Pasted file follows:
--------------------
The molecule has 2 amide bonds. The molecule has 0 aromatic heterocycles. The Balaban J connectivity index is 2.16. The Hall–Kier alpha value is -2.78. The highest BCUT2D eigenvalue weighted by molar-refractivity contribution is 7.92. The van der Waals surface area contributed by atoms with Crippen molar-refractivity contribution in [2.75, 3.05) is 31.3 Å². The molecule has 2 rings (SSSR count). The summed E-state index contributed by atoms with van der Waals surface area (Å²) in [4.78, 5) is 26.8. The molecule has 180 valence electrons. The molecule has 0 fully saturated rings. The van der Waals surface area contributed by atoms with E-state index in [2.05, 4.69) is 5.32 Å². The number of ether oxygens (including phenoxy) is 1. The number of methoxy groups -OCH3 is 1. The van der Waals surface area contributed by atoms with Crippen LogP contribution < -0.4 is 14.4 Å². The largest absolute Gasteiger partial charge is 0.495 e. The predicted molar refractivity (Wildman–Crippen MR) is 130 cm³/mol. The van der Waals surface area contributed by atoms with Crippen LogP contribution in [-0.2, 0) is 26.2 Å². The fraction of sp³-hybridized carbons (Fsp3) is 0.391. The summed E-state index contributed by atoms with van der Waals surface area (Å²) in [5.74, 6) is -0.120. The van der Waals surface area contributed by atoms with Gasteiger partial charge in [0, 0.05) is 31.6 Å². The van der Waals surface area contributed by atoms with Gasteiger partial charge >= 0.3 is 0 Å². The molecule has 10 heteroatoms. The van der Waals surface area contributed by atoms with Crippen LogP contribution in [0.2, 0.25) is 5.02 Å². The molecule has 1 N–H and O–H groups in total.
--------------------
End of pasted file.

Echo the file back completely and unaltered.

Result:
The molecule has 2 amide bonds. The molecule has 0 aromatic heterocycles. The Balaban J connectivity index is 2.16. The Hall–Kier alpha value is -2.78. The highest BCUT2D eigenvalue weighted by molar-refractivity contribution is 7.92. The van der Waals surface area contributed by atoms with Crippen molar-refractivity contribution in [2.75, 3.05) is 31.3 Å². The molecule has 2 rings (SSSR count). The summed E-state index contributed by atoms with van der Waals surface area (Å²) in [4.78, 5) is 26.8. The molecule has 180 valence electrons. The molecule has 0 fully saturated rings. The van der Waals surface area contributed by atoms with E-state index in [2.05, 4.69) is 5.32 Å². The number of ether oxygens (including phenoxy) is 1. The number of methoxy groups -OCH3 is 1. The van der Waals surface area contributed by atoms with Crippen LogP contribution < -0.4 is 14.4 Å². The largest absolute Gasteiger partial charge is 0.495 e. The predicted molar refractivity (Wildman–Crippen MR) is 130 cm³/mol. The van der Waals surface area contributed by atoms with Crippen LogP contribution in [-0.2, 0) is 26.2 Å². The fraction of sp³-hybridized carbons (Fsp3) is 0.391. The summed E-state index contributed by atoms with van der Waals surface area (Å²) in [5.74, 6) is -0.120. The van der Waals surface area contributed by atoms with Gasteiger partial charge in [0, 0.05) is 31.6 Å². The van der Waals surface area contributed by atoms with Gasteiger partial charge >= 0.3 is 0 Å². The molecule has 10 heteroatoms. The van der Waals surface area contributed by atoms with Crippen LogP contribution in [0.2, 0.25) is 5.02 Å². The molecule has 1 N–H and O–H groups in total.